RARA-AVIS: Still on French origin of noir

From: Juri Nummelin ( juri.nummelin@pp.inet.fi)
Date: 03 Oct 2005

I took James Naremore's MORE THAN NIGHT off the shelf (and recommend it once again) to check what he really has to say about the French usage of film noir. He writes (and I quote):

"The French were also predisposed to invent American noir because it evoked the golden age of their own cinema. They were quick to observe that the new Hollywood thrillers resembled such Popular Front films as P鰩 le Moko (1936), H du Nord (1938), and Le jour se l趥 (1939) - a group of shadowy melodramas, set in an urban criminal milieu and featuring doomed protagonists who behaved with sangfroid under pressure. The term _film noir_ had in fact been employed by French writers of the late 1930s in discussions of these films. Film historian Charles O'Brien points out that in the years immediately before the war, the word _noir_ often had pejorative connotations and was frequently used by the right-wing French press in their attacks on the 'immorality and scandal' of left-wing culture. _Noir_ was nevertheless embraced as a descriptive adjective by several writers on the Left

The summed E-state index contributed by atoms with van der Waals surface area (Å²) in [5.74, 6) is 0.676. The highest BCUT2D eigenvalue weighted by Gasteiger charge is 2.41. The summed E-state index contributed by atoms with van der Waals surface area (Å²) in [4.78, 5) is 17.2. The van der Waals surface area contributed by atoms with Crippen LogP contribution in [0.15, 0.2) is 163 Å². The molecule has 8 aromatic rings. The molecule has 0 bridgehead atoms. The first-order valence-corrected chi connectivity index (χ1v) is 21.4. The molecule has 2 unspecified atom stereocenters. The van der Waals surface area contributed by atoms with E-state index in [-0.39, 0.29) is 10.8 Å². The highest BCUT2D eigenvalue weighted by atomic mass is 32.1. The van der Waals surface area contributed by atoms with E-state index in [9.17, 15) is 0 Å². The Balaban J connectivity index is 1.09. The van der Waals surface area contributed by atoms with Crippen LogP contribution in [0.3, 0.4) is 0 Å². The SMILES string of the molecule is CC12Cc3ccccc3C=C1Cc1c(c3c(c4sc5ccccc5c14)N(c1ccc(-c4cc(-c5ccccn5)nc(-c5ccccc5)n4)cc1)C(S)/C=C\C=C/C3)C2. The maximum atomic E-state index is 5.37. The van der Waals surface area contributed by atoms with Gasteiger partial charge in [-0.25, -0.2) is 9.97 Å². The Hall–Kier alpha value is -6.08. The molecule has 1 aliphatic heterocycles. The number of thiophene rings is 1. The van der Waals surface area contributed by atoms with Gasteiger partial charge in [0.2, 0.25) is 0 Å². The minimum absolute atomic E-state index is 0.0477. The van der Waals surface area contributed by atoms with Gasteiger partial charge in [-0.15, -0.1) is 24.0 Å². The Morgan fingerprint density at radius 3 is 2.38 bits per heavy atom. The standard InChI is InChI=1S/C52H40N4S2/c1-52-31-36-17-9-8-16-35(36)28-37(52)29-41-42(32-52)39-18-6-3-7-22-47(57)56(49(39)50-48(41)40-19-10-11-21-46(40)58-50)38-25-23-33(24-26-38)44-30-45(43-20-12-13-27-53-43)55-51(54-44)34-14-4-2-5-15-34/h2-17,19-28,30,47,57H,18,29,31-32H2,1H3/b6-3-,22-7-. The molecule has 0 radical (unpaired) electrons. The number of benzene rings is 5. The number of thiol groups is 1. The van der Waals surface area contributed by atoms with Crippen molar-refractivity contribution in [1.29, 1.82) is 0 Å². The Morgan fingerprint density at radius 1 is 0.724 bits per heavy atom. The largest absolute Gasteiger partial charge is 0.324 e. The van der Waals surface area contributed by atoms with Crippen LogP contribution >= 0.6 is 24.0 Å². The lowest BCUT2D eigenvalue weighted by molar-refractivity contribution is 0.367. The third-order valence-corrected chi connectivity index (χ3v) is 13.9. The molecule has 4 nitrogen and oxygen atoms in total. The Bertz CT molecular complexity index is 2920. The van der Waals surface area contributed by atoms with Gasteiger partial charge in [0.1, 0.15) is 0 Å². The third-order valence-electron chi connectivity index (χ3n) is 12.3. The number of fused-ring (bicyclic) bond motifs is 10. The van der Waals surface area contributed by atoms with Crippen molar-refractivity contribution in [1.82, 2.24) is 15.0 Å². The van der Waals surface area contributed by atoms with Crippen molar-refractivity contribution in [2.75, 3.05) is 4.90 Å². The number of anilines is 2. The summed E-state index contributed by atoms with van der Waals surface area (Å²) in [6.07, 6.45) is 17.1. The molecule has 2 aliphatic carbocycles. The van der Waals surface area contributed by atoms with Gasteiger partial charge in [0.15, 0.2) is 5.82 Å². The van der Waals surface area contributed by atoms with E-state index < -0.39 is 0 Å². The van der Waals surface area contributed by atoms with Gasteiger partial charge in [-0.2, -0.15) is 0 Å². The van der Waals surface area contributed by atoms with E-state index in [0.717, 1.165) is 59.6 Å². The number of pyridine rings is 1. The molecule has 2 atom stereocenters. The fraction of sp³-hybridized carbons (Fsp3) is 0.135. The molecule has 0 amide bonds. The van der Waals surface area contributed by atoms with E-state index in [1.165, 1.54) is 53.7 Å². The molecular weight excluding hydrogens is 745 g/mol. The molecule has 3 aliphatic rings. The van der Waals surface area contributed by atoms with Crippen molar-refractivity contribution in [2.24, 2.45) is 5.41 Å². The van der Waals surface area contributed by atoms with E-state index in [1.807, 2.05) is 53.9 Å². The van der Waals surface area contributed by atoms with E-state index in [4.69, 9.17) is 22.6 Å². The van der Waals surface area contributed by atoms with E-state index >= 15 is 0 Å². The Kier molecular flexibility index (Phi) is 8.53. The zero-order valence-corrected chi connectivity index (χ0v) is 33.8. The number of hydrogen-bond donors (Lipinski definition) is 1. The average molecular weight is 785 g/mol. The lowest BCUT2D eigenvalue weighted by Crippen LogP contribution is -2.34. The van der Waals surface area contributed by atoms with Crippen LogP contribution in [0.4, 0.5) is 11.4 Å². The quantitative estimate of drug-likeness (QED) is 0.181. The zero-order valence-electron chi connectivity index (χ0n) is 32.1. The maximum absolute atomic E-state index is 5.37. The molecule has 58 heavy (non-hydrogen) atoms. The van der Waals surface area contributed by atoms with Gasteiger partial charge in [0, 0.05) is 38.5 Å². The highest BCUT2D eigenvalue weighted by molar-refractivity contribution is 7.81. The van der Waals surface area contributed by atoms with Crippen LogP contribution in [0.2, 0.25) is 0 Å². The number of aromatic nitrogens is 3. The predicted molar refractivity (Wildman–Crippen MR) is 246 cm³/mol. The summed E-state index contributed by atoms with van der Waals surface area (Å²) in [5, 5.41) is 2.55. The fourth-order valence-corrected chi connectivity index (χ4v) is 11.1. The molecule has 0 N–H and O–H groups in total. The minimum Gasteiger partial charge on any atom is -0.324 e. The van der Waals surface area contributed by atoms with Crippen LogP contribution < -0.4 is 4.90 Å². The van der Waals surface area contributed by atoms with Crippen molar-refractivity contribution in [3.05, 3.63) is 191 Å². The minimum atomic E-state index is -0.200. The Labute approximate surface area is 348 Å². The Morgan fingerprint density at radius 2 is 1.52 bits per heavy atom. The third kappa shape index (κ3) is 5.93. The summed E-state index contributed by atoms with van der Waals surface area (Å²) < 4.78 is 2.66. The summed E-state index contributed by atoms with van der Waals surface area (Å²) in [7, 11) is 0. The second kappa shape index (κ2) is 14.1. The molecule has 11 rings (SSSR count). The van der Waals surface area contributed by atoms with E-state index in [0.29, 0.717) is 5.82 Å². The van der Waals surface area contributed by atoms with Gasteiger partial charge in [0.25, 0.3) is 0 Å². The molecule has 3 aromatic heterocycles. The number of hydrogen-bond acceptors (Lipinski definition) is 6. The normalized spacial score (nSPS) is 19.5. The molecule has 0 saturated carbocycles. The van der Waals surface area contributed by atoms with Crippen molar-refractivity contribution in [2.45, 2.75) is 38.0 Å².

(particularly after the war), and the style favoured by the Popular Front, whether it was called 'noir' or not, constituted a respectable and quite recognizable type of filmmaking for most critics throughout the world. Thus, when Double Indemnity was released in the United States in 1944, a reviewer for The Hollywood Reporter noted that it was 'more than a little reminiscent of the late lamented, excellent French technique.'"

There's also a lot of stuff about the Surrealists (Georges Duhamel was a part of the group) and Sartre. Check it out.

Juri http://pulpetti.blogspot.com

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